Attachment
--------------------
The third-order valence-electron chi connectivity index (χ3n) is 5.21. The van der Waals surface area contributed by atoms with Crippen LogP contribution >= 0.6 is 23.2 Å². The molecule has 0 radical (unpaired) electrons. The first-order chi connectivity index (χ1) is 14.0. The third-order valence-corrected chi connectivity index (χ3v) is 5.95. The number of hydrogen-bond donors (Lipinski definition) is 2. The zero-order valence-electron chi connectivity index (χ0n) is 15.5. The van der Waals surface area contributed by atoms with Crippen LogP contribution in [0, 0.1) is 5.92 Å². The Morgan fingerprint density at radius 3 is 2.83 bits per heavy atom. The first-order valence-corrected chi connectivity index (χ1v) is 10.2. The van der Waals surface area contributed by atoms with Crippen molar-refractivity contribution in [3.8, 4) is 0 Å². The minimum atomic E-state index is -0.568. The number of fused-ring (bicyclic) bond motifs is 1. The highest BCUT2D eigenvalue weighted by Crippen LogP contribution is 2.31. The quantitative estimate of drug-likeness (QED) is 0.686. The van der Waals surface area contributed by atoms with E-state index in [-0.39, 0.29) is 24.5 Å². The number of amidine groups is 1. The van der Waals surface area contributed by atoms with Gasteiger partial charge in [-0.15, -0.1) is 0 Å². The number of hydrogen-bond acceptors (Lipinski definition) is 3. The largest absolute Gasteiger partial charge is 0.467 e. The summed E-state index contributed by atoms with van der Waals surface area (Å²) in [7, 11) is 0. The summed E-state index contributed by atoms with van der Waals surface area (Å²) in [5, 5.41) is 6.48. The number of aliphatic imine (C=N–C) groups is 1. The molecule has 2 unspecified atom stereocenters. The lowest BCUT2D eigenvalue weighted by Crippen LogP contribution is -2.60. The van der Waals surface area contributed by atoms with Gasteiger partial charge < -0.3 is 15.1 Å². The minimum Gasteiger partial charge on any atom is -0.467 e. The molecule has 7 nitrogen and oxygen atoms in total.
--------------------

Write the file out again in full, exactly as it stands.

The third-order valence-electron chi connectivity index (χ3n) is 5.21. The van der Waals surface area contributed by atoms with Crippen LogP contribution >= 0.6 is 23.2 Å². The molecule has 0 radical (unpaired) electrons. The first-order chi connectivity index (χ1) is 14.0. The third-order valence-corrected chi connectivity index (χ3v) is 5.95. The number of hydrogen-bond donors (Lipinski definition) is 2. The zero-order valence-electron chi connectivity index (χ0n) is 15.5. The van der Waals surface area contributed by atoms with Crippen LogP contribution in [0, 0.1) is 5.92 Å². The Morgan fingerprint density at radius 3 is 2.83 bits per heavy atom. The first-order valence-corrected chi connectivity index (χ1v) is 10.2. The van der Waals surface area contributed by atoms with Crippen molar-refractivity contribution in [3.8, 4) is 0 Å². The minimum atomic E-state index is -0.568. The number of fused-ring (bicyclic) bond motifs is 1. The highest BCUT2D eigenvalue weighted by Crippen LogP contribution is 2.31. The quantitative estimate of drug-likeness (QED) is 0.686. The van der Waals surface area contributed by atoms with E-state index in [-0.39, 0.29) is 24.5 Å². The number of amidine groups is 1. The van der Waals surface area contributed by atoms with Gasteiger partial charge in [-0.15, -0.1) is 0 Å². The number of hydrogen-bond acceptors (Lipinski definition) is 3. The largest absolute Gasteiger partial charge is 0.467 e. The summed E-state index contributed by atoms with van der Waals surface area (Å²) in [7, 11) is 0. The summed E-state index contributed by atoms with van der Waals surface area (Å²) in [5, 5.41) is 6.48. The number of aliphatic imine (C=N–C) groups is 1. The molecule has 2 unspecified atom stereocenters. The lowest BCUT2D eigenvalue weighted by Crippen LogP contribution is -2.60. The van der Waals surface area contributed by atoms with Gasteiger partial charge < -0.3 is 15.1 Å². The minimum Gasteiger partial charge on any atom is -0.467 e. The molecule has 7 nitrogen and oxygen atoms in total.